I do know! I will never forget the impact that that had on my life. It was just enormous. I was in 5th grade and we did current events, and I was probably doing some report about mistreated migrant workers—my human rights chapter—and this other kid was such a fucking idiot but he was like, ‘I don’t know if it’s bad news or what but the singer of Nirvana offed himself.’ And it was like an earthquake in my heart.
These are some poetic statements for 12:30pm on a Sunday.
See, I don’t need caffeine. I don’t need drugs. I’m trying to kick sugar. I’m trying to be free of these things and I’m higher than ever. It was really hard because you get the most insane headaches when you’re addicted to caffeine. I’ve been letting myself go with the Diet Coke. This morning, I was like, ‘I could really go for a crisp Diet Coke right now.’ I’m also pumped up with tons of Claritin right now. I’ve evacuated all of my brain mucus.
Is this EP all the songs you did on GarageBand?
Actually, it is. Everything I do is on GarageBand which is something that is really unintentional but it’s great. I did all of these songs on GarageBand. The first two songs I did a year ago or so and it was just the beginning of Glasser and nobody had heard anything from me—they’re virginal Glasser songs. I did them all over the place. I was working for a friend who had a shoe store and whenever it was really dead in there, I’d have my laptop and I would just riff and people would come in and I’d be mid-scream. I’d be so embarrassed but then all these fancy shoe ladies would try and hook me up with their record-producing friends. Nothing came of it—yet. But pretty soon people are going to be like, ‘I knew her. She worked at the shoe place!’
How did that affect shoe sales?
I don’t want to take any credit or anything for how the shoe sales went THROUGH THE ROOF! Actually, I’m hoping to get sponsorship from Apple because I’ve done so much with their software. I think it would be a good idea. I mean—I’ve wanted to do music forever but I’ve just been a singer and secretly interested in doing music but I could never convince anyone that I had potential for some reason. I had a number of people kind of laugh at me. I have a lot of guy friends in bands and whenever I was like, ‘Hey, can I sing with your band?’ or ‘I have this idea for a band’ and people would be like ‘With you? I don’t know.’ Because I didn’t do anything. I didn’t outwardly sing in front of everyone but I felt sure I had good ideas. My dad plays guitar and he taught me to play guitar when I was younger but I didn’t have the discipline and my dad was in Germany so I wasn’t practicing all the time and I also took piano lessons but nothing really stuck. This project has been really eye-opening because I realize that I’m an arranger more than anything else, and so I wanted to do music and my boyfriend Matt bought me an autoharp and I started writing songs on there.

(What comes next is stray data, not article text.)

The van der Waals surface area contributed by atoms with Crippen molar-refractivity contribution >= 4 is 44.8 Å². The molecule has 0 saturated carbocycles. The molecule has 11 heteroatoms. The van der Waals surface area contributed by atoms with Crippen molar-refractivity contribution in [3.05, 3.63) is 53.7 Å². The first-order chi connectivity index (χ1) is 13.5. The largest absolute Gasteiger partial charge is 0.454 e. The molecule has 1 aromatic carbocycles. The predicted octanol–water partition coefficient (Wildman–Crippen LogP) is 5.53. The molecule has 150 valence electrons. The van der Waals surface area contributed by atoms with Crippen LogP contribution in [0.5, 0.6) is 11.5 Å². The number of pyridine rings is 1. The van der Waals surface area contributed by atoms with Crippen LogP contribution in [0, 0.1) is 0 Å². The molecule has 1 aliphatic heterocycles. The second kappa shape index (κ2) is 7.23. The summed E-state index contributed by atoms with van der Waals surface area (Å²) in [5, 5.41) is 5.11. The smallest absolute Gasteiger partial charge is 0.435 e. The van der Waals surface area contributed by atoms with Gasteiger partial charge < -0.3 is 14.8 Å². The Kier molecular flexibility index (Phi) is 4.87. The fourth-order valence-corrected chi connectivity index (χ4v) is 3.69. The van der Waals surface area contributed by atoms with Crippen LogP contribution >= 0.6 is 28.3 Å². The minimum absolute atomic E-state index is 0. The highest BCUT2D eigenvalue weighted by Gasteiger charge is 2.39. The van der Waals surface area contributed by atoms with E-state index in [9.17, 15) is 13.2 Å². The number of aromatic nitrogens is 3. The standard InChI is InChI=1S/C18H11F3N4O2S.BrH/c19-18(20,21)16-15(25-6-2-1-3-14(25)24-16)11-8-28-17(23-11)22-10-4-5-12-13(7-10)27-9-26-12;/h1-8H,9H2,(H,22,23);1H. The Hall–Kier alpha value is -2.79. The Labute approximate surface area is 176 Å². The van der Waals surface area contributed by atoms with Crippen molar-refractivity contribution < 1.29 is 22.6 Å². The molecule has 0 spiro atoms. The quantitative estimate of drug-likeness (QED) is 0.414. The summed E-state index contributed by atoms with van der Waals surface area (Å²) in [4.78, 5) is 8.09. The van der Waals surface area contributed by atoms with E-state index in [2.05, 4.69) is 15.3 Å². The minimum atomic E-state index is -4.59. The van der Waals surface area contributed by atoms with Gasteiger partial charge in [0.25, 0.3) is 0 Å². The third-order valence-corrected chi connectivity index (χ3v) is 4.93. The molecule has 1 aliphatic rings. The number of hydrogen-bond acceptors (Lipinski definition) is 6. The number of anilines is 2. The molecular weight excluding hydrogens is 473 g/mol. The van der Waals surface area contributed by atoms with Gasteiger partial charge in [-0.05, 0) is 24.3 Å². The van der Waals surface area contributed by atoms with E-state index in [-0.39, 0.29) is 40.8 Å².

As made famous by Roky Erickson and the Aliens.
As made famous by June Carter. Maybe they’re the same person. I once saw Dolly Parton play autoharp with reeeaally long nails—like crazy nails. Just insane. Anyway, he bought me an autoharp and I was really psyched and I started writing songs on it and they were cool but they weren’t what I wanted to do and he suggested Garage Band. I had it on my computer and I didn’t even know. I just sat down and started recording on there and using some of the loops in there and I would take it on a plane to go to Germany and I had hours where I was just like, ‘Maybe I’ll use this here,’ and ‘Maybe I’ll move that there.’
This EP was literally made on a transatlantic flight?
Yeah. A lot of things were put together on transatlantic flights. There’s something especially dire about writing stuff in the sky because whenever I fly I go, ‘This could be it. This could be the last time.’ We’re hurtling towards our destination and it might be death. We’re sort of doing that all the time anyway but this is especially poignant. But that’s how all that came about. And then I felt so self-conscious about the electronic nature of all the songs because I had intended on being in a cool rock band with guitars and drums, but I guess I’m pretty happy about it. But at the same time I have this attachment to real live performing. I’m actually doing a show with Ghost on May 21 at Spaceland and I’m going to do an entirely live show. No pre-recording anything.